Turkey Election Results: Erdogan 'accepts' possible runoff—as it happened
A run-off vote on May 28 is now "highly likely" after Erdogan's share of the vote fell below 50 per cent
With 99.78 per cent of votes counted Erdogan was sitting with 49.25 per cent according to private news agency ANKA's preliminary figures, while opposition leader Kemal Kilicdaroglu had 45.05 per cent.
The majority of ballots from the 3.4 million eligible overseas voters still needed to be tallied, according to the Supreme Electoral Board.
Erdogan won around 60 per cent of the overseas vote in the 2018 election.
Opposition leader Kilicdaroglu will accept runoff
The leader of Turkey's opposition alliance Kemal Kilicdaroglu said early on Monday that he would accept the electorate's decision for a second round vote.
Kilicdaroglu expressed confidence that he would win in a runoff against incumbent President Recep Tayipp Erdogan as he spoke alongside leaders of the six-party alliance.
"If our nation says second round, we will absolutely win in the second round," Kilicdaroglu told reporters. "The will for change in society is higher than 50 per cent."
Ozgur Unluhisarcikli, the director of the German Marshall Fund's Ankara office, told DW that while Turkish media is largely seen as extension of Erdogan's government, the majority of Turkish citizens do not necessarily rely on media outlets controlled by the president and his allies.
Unluhisarcikli said citizens have access to opposition-leaning channels as well, saying "I would say that to a large extent, President Erdogan and his rival, Kilicdaroglu have an equal access to media,"
In case of a victory for the opposition, Turkish society will remain highly polarized, Unluhisarcikli said.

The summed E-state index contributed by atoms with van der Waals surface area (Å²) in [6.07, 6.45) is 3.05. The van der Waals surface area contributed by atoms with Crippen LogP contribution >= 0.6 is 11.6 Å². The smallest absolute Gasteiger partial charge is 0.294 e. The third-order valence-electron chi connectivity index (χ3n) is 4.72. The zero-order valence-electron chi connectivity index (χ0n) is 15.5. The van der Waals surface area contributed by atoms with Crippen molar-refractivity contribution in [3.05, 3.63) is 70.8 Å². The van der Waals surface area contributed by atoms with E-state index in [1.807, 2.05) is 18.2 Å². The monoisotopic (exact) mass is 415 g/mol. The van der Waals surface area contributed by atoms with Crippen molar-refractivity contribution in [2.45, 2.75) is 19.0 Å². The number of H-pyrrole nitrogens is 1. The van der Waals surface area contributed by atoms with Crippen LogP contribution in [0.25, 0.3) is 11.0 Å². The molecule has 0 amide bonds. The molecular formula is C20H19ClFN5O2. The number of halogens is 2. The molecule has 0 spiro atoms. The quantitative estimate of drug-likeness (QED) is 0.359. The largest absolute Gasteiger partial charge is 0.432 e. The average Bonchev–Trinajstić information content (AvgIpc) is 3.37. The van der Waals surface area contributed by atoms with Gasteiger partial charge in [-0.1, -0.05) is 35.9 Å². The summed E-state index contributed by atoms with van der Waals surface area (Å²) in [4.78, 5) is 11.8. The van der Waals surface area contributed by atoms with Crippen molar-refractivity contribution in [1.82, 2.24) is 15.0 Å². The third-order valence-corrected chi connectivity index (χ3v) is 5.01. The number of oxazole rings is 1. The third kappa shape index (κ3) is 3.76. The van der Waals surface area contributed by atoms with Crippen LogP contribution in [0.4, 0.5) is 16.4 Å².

Erdogan says he could still win outright but would accept runoff
President Recep Tayyip Erdogan says his ruling alliance had won a "majority" in Sunday's presidential election.
Erdogan claimed a "clear lead" over his secular rival as votes were still being counted in the early hours of Monday morning.
"We don't know yet whether the election will be over in the first round, but if people take us to a second round, we will respect that too," Erdogan told his supporters in a rousing speech outside his AK Party's headquarters in Ankara.
Opposition says Turkey is headed to a run-off vote
Mayor of Ankara Mansur Yavas, from Kemal Kilicdaroglu's party CHP, has said that a run-off vote on May 28 is now "highly likely" after Erdogan's share of the vote fell below 50 per cent according to both the independent ANKA and the state-run Anadolu news agencies.
Yavas was speaking on Turkish television alongside CHP mayor of Istanbul Ekrem Imamoglu.
Imamoglu said that there were still over 7 million votes to be counted adding that the result could still turn in Kilicdaroglu's favor by Monday morning.
Neither candidate expecting swift final result
President Erdogan warned against announcing the results of votes too quickly while Kilicdaroglu predicted that it would be a long night.
"While the election was held in such a positive and democratic atmosphere and the vote counting is still going on, trying to announce results hastily means usurping the national will," Erdogan wrote on Twitter in his first message since voting ended.
Kilicdaroglu also wrote on Twitter, saying "We will not sleep tonight" and emphasizing the importance of counting every ballot.
The opposition has accused Erdogan's party of calling for recounts in areas where Kilicdaroglu had more votes. These accusations could not be verified.